This close-up photo depicts a moderate Hemlock Woolly Adelgid (HWA) infestation. These woolly, cotton-like egg sacs are most visible in late winter and early spring. They are found on the undersides of the branch and contain 90 to 300 eggs per cocoon.

This insect is decimating the hemlocks in the eastern US. I have witnessed this personally. In the high country along the Cherohala Skyway I have seen places where up to 90% of the hemlocks were already gone.

I'm not going to pretend to be an expert on the Hemlock Woolly Adelgid but I feel that these links have vital information on how to save this tree species. These organizations are working with government agencies and the public to help save this tree. Please contact them to learn what you can do to save your trees. There is hope. It just takes getting the word out.

In the winter and spring of 2010 we personally treated around 400 of our trees using imidicloprid according to recommended guidelines. The cost of the injector and chemicals was around $1000. (Prices have increased since then.) Four years later they appear to be HWA free and have alot of new growth.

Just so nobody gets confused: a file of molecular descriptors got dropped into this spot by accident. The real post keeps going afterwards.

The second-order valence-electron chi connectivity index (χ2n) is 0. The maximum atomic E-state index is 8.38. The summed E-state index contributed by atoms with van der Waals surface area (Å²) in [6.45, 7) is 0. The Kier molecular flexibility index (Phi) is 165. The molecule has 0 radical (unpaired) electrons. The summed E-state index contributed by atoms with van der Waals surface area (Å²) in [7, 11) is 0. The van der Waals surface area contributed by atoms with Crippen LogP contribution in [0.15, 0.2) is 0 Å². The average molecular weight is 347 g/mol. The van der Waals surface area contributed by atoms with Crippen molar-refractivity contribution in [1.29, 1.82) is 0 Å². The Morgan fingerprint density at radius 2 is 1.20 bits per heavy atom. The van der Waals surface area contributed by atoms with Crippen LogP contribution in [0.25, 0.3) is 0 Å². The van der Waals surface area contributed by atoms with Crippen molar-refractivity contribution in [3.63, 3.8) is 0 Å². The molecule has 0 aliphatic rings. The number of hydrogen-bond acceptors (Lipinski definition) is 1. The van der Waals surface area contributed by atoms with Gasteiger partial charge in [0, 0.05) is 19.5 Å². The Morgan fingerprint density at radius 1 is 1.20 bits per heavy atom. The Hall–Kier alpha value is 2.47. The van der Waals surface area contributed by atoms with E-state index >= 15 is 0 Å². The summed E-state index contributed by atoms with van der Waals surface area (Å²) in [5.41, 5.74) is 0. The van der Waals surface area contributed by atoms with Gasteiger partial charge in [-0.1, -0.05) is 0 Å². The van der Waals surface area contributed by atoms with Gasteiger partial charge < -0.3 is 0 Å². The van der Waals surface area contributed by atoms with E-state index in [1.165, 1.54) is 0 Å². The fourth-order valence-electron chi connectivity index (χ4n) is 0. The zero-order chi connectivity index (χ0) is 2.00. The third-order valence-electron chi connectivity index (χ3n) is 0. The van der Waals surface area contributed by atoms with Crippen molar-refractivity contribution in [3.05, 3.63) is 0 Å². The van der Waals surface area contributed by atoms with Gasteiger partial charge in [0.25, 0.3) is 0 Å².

These websites will get you pointed in the right direction.

Save Georgia's Hemlocks http://www.savegeorgiashemlocks.org/

Winner Atlanta's 2012 Cox Conserves Hero Award

Friends of the Blue Ridge Parkway http://blueridgefriends.org/index.cfm/fa/content.view/menuID/781.htm

Eastern Forest Environmental Threat Assessment Center http://threatsummary.forestthreats.org/


Updated 6-14